National Committee for Adoption, “About Adoption and Privacy of Records,” 1982

This document defended confidentiality and sealed records by arguing that privacy, including a woman’s right to surrender a child anonymously, was a cherished American value under attack by adoption activists. The text is drawn from a draft pamphlet that Bill Pierce, National Committee for Adoption (NCFA) founder and open records opponent, circulated for comment. By the early 1980s, access to records was the overriding concern of the adoption reform movement, including organizations like the Adoptees’ Liberty Movement Association (ALMA) and Concerned United Birthparents, both mentioned here. This fact contrasts sharply with the view, also expressed here, that only a small number of maladjusted birth parents and disgruntled adoptees were actually interested in search and reunion.

There’s a revolution underway in adoption, with many aims but one major opening goal: to unseal confidential adoption records and files.

The movement includes many organizations at the national level, and several hundred local affiliates. It started, most agree, with Jean Paton, creator of an organization called “Orphan Voyage.” A book by that name and Paton’s 1953 book, The Adoptee Breaks Silence*, are credited with being the founding documents of the search movement.

It’s called a search movement because people working with it say:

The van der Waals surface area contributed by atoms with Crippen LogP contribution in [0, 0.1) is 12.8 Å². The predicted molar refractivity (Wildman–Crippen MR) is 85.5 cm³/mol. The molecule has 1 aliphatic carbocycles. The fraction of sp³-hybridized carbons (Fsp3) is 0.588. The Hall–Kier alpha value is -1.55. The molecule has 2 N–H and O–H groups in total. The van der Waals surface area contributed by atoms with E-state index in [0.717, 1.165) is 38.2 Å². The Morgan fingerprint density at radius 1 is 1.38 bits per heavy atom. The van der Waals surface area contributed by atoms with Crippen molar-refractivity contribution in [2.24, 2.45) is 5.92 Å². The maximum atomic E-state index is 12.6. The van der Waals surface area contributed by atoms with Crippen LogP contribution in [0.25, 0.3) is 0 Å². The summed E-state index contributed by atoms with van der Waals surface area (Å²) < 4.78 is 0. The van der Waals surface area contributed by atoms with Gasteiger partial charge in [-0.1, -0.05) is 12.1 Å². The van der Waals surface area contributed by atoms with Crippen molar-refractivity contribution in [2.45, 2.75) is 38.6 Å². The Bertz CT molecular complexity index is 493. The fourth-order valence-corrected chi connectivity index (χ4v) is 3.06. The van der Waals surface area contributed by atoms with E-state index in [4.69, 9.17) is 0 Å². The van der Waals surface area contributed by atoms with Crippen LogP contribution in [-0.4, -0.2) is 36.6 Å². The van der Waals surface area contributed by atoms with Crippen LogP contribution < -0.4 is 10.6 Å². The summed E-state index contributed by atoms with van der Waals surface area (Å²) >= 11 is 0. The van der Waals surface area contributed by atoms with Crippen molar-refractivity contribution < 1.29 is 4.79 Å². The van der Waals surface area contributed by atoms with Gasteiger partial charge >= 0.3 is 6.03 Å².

“Our specific need is to help us find one another; to open communications between us; to support one another and by sharing our experiences, thus help others to search, find and contact their surrendered children. . . ours is strictly an underground operation so we may feel free to express ourselves with no guidelines or restrictions of any kind. We encourage you to share your stories of search—and hopefully of finding and contacting—your child, EVEN IF UNDERAGE. We will offer help and suggestions, even if your child is underage.”
Marsha Riben, Find and Seek, Vol. 1, No. 1.

Perhaps the destructiveness and intrusion exemplified by this approach is what bothers most Americans. They question the fairness of knocking on the doors of minor children, of disrupting the lives of couples who adopted with the guarantee that they’d be protected from such outrageous behavior, that they have a right to mental peace and tranquility—to privacy.

Just as some biological mothers assert the right to intrude into the lives of minor children, so also do some adults who were adopted as children. The most famous of these is Florence Fisher, the president and founder of the most influential of the adult adoptees’ search groups, Adoptees’ Liberty Movement Association (ALMA). Fisher does not believe that a woman has a right to plan a confidential adoption:

“To perform a sexual act that brings another human being into the world is to render oneself accountable to that child for all time. It is indefensible for the adoption agency to indemnify the natural mother against the accountability by granting her anonymity from her own child. It is unconscionable for the agency to influence the natural mother to root her “new life in a lie built on the grave of her child’s human rights to save her own skin.”
New Jersey hearing, Dec. 9, 1981, p. 10.